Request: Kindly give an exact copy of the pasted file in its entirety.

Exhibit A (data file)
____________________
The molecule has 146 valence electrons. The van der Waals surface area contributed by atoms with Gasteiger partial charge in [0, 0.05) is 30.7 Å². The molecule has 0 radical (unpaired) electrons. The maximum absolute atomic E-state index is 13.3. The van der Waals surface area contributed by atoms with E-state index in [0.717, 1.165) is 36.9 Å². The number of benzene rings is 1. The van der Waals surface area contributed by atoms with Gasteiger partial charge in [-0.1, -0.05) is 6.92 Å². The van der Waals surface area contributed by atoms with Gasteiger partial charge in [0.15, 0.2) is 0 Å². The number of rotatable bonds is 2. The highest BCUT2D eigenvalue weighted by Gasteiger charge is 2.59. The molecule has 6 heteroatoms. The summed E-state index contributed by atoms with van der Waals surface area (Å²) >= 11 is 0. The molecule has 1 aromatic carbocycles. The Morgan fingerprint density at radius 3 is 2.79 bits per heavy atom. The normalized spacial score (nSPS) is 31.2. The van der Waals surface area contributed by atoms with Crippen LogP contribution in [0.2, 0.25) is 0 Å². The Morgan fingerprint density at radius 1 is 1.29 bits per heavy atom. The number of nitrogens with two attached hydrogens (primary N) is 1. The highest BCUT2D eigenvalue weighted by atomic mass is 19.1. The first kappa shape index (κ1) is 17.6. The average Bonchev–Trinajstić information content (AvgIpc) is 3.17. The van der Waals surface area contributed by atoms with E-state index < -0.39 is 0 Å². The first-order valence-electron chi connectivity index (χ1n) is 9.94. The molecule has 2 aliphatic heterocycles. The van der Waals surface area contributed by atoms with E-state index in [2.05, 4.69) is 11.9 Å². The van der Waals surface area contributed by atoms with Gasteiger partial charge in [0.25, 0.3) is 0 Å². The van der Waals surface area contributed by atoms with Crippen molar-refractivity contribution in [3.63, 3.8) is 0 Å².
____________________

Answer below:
The molecule has 146 valence electrons. The van der Waals surface area contributed by atoms with Gasteiger partial charge in [0, 0.05) is 30.7 Å². The molecule has 0 radical (unpaired) electrons. The maximum absolute atomic E-state index is 13.3. The van der Waals surface area contributed by atoms with E-state index in [0.717, 1.165) is 36.9 Å². The number of benzene rings is 1. The van der Waals surface area contributed by atoms with Gasteiger partial charge in [-0.1, -0.05) is 6.92 Å². The van der Waals surface area contributed by atoms with Gasteiger partial charge in [0.15, 0.2) is 0 Å². The number of rotatable bonds is 2. The highest BCUT2D eigenvalue weighted by Gasteiger charge is 2.59. The molecule has 6 heteroatoms. The summed E-state index contributed by atoms with van der Waals surface area (Å²) >= 11 is 0. The molecule has 1 aromatic carbocycles. The Morgan fingerprint density at radius 3 is 2.79 bits per heavy atom. The normalized spacial score (nSPS) is 31.2. The van der Waals surface area contributed by atoms with Crippen LogP contribution in [0.2, 0.25) is 0 Å². The Morgan fingerprint density at radius 1 is 1.29 bits per heavy atom. The number of nitrogens with two attached hydrogens (primary N) is 1. The highest BCUT2D eigenvalue weighted by atomic mass is 19.1. The first kappa shape index (κ1) is 17.6. The average Bonchev–Trinajstić information content (AvgIpc) is 3.17. The van der Waals surface area contributed by atoms with E-state index < -0.39 is 0 Å². The first-order valence-electron chi connectivity index (χ1n) is 9.94. The molecule has 2 aliphatic heterocycles. The van der Waals surface area contributed by atoms with E-state index in [2.05, 4.69) is 11.9 Å². The van der Waals surface area contributed by atoms with Gasteiger partial charge in [0.25, 0.3) is 0 Å². The van der Waals surface area contributed by atoms with Crippen molar-refractivity contribution in [3.63, 3.8) is 0 Å².